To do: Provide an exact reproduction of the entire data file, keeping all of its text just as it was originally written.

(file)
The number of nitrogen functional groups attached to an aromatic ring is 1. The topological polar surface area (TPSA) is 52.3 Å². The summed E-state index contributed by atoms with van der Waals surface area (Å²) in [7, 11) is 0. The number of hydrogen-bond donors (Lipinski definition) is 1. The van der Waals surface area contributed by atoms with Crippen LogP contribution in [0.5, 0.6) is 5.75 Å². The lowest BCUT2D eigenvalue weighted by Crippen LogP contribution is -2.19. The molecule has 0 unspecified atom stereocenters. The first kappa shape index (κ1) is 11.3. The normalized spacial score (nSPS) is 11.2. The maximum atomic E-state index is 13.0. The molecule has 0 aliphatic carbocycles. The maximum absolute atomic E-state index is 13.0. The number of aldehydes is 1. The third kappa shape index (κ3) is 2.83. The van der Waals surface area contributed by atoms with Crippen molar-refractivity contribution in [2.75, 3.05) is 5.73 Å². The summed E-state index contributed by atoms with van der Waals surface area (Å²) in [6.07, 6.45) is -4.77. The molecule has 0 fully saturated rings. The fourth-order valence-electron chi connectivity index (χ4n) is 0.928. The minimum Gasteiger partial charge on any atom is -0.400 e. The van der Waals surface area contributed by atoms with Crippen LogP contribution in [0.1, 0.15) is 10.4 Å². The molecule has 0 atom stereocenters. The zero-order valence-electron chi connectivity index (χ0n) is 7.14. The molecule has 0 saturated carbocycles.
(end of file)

The number of nitrogen functional groups attached to an aromatic ring is 1. The topological polar surface area (TPSA) is 52.3 Å². The summed E-state index contributed by atoms with van der Waals surface area (Å²) in [7, 11) is 0. The number of hydrogen-bond donors (Lipinski definition) is 1. The van der Waals surface area contributed by atoms with Crippen LogP contribution in [0.5, 0.6) is 5.75 Å². The lowest BCUT2D eigenvalue weighted by Crippen LogP contribution is -2.19. The molecule has 0 unspecified atom stereocenters. The first kappa shape index (κ1) is 11.3. The normalized spacial score (nSPS) is 11.2. The maximum atomic E-state index is 13.0. The molecule has 0 aliphatic carbocycles. The maximum absolute atomic E-state index is 13.0. The number of aldehydes is 1. The third kappa shape index (κ3) is 2.83. The van der Waals surface area contributed by atoms with Crippen molar-refractivity contribution in [2.75, 3.05) is 5.73 Å². The summed E-state index contributed by atoms with van der Waals surface area (Å²) in [6.07, 6.45) is -4.77. The molecule has 0 fully saturated rings. The fourth-order valence-electron chi connectivity index (χ4n) is 0.928. The minimum Gasteiger partial charge on any atom is -0.400 e. The van der Waals surface area contributed by atoms with Crippen LogP contribution in [0.1, 0.15) is 10.4 Å². The molecule has 0 atom stereocenters. The zero-order valence-electron chi connectivity index (χ0n) is 7.14. The molecule has 0 saturated carbocycles.